NYC to expand transfer high schools to help English language learners

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New York City education officials plan to increase the number of transfer high schools that can serve students learning English as a new language, using a Bronx school for newcomers as a model, according to a senior department official.

The city shared few details, but the move could be a response to calls from advocates for more support in Brooklyn, Queens and the Bronx for new immigrant students, who may struggle to find schools that meet their academic needs and who ultimately may not graduate. time or even stay in school. The city defines a new immigrant student as someone who has been in the United States for three years or less, but officials did not say whether other English learners would be eligible for the spots.

Collaborative Education has been pushing for such an investment since before the pandemic, arguing that new immigrant students may juggle work and family responsibilities, know little or no English, or have gone years without formal education before joining. arrive in New York but cannot find high schools that meet their academic and social-emotional needs. These advocates worked with Education Department officials to develop a pilot program that would place more English as a New Language teachers and bilingual social workers in some of the city’s existing transfer schools, which are designed to any student who is not on track. graduate on time. Sixteen percent of English language learners dropped out last year, compared to 5% of all students in the city.

One of the main aims of the pilot project is to provide more intensive support to schools in neighborhoods where immigrants actually live. Four of the five existing transfer schools that serve students learning English as a new language are located in Manhattan and one in the Bronx, although the majority of new immigrants, ages 14 to 21, live in the Bronx, followed by the Queens and Queens. Brooklyn, according to census data analyzed by the Migration Policy Institute.

In April, department officials said they were working with advocates for the idea, but any decision will include “input from our superintendents, principals and communities.” On Tuesday, Vice Chancellor Carolyne Quintana said the city plans to “increase the number of transfer schools that currently meet the needs of our English language learner population” over the next school year. She cited English Language Learners and International Support Preparatory Academy in the Bronx as a role model. ELLIS Prep is one of five transfer schools in the city for English learners and caters specifically to newcomers.

Quintana told city council members they want to develop individual schools that serve these students “and where possible…design or find existing transfer schools so that they can meet the needs of our English language learners. using models that are already successful”.

The pilot program proposed by Education Collaborative would cost $8.2 million over three years to reach 400 newcomer immigrant students, with $2.1 million for the next school year alone. The money would be injected into a handful of existing transfer schools in the Bronx, Brooklyn and Queens. In addition to ENL teachers and bilingual social workers, the money would cover overtime for teachers planning summer and after-school programs, training current teachers to work with new immigrant students, internships for students, comprehensive support provided by community organizations, and enrichment programs for students who are two or more years behind grade level in their native language in literacy, math, or both.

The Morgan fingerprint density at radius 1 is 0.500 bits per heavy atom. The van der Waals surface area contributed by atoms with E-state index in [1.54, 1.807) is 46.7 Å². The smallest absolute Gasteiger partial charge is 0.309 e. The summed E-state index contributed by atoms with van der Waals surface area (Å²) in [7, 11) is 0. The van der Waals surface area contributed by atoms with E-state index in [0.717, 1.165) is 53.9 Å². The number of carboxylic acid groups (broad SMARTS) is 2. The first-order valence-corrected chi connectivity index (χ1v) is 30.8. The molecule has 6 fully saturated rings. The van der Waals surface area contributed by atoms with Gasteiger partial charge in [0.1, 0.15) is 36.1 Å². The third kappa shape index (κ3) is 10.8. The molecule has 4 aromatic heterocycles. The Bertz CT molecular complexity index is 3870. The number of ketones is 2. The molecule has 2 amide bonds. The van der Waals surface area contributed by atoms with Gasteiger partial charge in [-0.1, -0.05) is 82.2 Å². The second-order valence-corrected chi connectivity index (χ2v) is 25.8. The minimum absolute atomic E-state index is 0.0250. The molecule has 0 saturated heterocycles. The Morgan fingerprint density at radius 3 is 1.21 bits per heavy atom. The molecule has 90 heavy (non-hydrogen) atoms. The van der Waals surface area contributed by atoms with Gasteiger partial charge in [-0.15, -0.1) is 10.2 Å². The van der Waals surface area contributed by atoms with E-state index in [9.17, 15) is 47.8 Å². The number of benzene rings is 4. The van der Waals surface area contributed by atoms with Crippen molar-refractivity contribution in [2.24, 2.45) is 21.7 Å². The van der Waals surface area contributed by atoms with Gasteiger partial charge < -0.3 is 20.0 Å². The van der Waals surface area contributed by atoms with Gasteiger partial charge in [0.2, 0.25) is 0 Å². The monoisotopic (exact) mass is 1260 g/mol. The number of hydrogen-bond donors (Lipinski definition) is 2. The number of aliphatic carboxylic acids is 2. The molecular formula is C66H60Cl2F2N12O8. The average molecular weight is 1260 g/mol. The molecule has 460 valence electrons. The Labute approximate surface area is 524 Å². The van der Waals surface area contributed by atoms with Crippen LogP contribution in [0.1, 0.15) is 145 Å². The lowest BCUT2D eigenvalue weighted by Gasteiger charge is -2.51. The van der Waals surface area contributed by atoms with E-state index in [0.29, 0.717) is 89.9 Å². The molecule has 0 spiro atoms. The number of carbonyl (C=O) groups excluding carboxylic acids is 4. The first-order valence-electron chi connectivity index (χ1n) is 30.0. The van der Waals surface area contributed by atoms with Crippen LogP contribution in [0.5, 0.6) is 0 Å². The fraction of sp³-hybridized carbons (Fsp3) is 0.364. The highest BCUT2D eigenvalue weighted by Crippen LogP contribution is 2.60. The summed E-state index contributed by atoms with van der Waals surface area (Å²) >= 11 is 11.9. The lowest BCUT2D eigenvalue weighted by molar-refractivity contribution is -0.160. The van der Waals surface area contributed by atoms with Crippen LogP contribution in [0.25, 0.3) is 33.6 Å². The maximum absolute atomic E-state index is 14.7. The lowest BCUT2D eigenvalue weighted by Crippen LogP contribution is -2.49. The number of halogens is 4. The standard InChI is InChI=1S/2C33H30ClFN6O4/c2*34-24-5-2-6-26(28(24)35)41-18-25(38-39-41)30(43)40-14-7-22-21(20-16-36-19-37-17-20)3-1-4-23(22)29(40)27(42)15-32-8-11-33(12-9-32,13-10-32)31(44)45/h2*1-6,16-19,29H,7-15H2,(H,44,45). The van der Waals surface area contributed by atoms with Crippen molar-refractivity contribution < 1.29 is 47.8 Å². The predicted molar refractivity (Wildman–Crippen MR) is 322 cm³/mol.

The Department of Education is reviewing districts where programs like ELLIS Prep do not currently exist and “working closely with our school designers to make those decisions and implement them as soon as possible,” Quintana said.

A department spokesperson declined to answer questions about Quintana’s comments, including whether she was referring to the pilot the advocates are proposing, saying only, “More to come soon.”

Advocates — who staged a rally on the Education Department steps on Wednesday to support the city’s expansion of such programs — were surprised by Quintana’s comments. Officials have not confirmed to advocates that they will expand these programs, but have previously said they are “committed” to making them work, said Andrea Ortiz, education policy manager at the New York Immigration Coalition, who worked on the pilot program proposal.

“We haven’t heard anything about new schools, but we’ll take them if they come,” Ortiz said. “We know this is a longer term process — it may take a few years to find funding for this. That’s why the pilot program was a great first step: we can create a model, and then if we have the funding and energy for a new school, we know what to do and how to implement it. »

ELLIS Prep director Norma Vega said she’s “grateful” that her school is seen as a role model, but she hasn’t heard anything from department officials to help duplicate it. Department officials visited her school last month, she said, but the initiative was not mentioned.

Rather than creating individual programs, Vega thinks the city should focus on creating new dedicated schools like hers for new immigrants, mainly because she thinks the principal should focus only on this student population, because they may have varying degrees of high need.

But with declining enrollment, it can be difficult for city officials to justify opening new schools.

“If the leader doesn’t feel passionate, it won’t work,” Vega said.

Reema Amine is a journalist covering New York City schools with a focus on state politics and English language learners. Contact Reema at [email protected]

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